Steering-Head Bearings

Unfortunately, I don't have any photos of this repair but I can describe the process from my notes.  I think the trouble all started with a hasty repair I made at an event years earlier and forgot.

When removing the 280's forks for use on my wife's EM 5.7, I discovered the top triple clamp nut and steering stem were galled together.  It took great effort to separate them, and both threads were in bad shape.  There was no way it was going back together without significant repair.  Although the nut may be available as a GasGas part, I decided to buy an M20 x 1.0 tap and die instead.  The die was needed to repair the steering stem thread and I made a new nut using the tap.

I also discovered that the bottom tapered roller bearing was in bad shape due to dirt intrusion.  It has a 42mm OD and a 20mm ID (which is a standard 32004 tapered roller bearing that is readily available).  

It was very difficult to remove both the old bearing from the triple clamp and the outer race from the headstock.  I tried a bearing separator on the inner race (after repeated heating with a propane torch and the penetrant PB B'laster).  But the separator could not get “under” the bearing, so it just mangled the cage.

Seeing no way to pull the inner race off without damaging the triple clamp, I used my smallest air grinder and a cutoff wheel (1" diameter, 0.040" wide).  It was tedious to cut off the bearing's inner race.  There was no room to make a single straight cut.  I had to carve perpendicular to the steering stem a little at a time.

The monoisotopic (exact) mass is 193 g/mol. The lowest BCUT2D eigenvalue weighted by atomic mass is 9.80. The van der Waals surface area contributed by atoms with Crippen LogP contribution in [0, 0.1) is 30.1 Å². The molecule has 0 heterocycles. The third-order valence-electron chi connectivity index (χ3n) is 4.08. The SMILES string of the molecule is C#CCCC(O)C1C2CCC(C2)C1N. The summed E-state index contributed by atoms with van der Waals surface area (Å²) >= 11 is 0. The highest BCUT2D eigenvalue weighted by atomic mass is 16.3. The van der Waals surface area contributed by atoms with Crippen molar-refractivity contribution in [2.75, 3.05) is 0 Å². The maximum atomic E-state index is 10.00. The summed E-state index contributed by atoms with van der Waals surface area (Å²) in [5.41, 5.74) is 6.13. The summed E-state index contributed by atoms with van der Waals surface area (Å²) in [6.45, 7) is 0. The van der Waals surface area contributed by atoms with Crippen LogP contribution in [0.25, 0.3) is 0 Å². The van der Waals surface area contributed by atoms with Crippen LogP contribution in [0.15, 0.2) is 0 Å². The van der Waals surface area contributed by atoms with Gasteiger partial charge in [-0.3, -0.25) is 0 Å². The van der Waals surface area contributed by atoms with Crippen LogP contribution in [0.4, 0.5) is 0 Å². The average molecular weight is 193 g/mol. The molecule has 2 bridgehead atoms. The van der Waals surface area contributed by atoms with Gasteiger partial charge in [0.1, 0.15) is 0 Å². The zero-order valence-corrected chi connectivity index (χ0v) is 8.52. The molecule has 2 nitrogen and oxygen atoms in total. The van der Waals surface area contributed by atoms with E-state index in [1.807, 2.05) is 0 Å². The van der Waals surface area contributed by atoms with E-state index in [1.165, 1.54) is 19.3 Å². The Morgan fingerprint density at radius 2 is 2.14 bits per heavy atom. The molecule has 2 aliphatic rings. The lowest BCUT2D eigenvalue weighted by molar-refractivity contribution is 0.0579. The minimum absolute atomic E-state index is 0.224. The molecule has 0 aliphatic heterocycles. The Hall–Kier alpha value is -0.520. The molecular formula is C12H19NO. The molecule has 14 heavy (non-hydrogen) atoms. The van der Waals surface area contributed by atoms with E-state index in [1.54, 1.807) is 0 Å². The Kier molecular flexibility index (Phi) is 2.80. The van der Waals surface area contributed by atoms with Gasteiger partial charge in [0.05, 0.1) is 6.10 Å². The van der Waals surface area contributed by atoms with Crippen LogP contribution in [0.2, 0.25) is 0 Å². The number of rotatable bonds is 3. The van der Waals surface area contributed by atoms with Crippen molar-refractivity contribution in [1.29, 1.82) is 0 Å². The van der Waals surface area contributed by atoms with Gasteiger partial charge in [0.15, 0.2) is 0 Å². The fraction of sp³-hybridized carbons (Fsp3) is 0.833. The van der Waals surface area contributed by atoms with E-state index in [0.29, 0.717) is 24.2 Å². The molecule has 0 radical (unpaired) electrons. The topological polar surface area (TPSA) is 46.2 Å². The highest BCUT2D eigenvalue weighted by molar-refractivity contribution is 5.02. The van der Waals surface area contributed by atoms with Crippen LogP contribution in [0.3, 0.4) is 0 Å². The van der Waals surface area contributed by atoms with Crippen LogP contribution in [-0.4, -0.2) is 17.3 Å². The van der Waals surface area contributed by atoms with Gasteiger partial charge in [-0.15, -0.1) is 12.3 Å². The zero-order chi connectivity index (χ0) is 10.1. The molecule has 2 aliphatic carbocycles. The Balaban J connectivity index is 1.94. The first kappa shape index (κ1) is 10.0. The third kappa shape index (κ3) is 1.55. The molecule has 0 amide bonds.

It was comparatively easy to install the new bearing.  I put the aluminum triple clamp in a freezer.  The bottom of the steering stem (where bearing seats) has an OD 0.7879" (the top was smaller at 0.7861").   The bearing's ID was 0.7868".  So there was clearance at the top and interference at the bottom.  I heated the bearing on an electric skillet to about 275° F.

I had intended to just leave the old outer race in the headstock, but it was quite worn and the new bearing felt notchy in it.  Because it's aluminum, the headstock has a much smaller ID than the bearing's OD.  This made it impossible to use a drift from the top side.

I then resorted to my blind bearing puller (expanded as large as it would go, ~33mm) after warming the headstock with an electric heat gun until it was too hot to touch.  The bearing race came out with several good slams.

The bearing's OD measured 1.6534".  The headstock's seating diameter measured 1.6523".  That's about 1 thousandth of an inch interference.  When heated, the aluminum headstock expanded to provide about 1 thou of clearance.

Installing the new bearing outer race was the most difficult part of the job.  I made a brass plug in the lathe that could draw the outer race up using a 1/2 - 13 threaded rod through the headstock.  Again, I heated the aluminum headstock with the heat gun.  This worked well but I could only get the bearing race to go flush with the bottom of the headstock because the brass plug hit the ID of the headstock.

I ended up using the triple clamp stem and nut to gently pull the bearing race the final 1/8" (after again using the heat gun).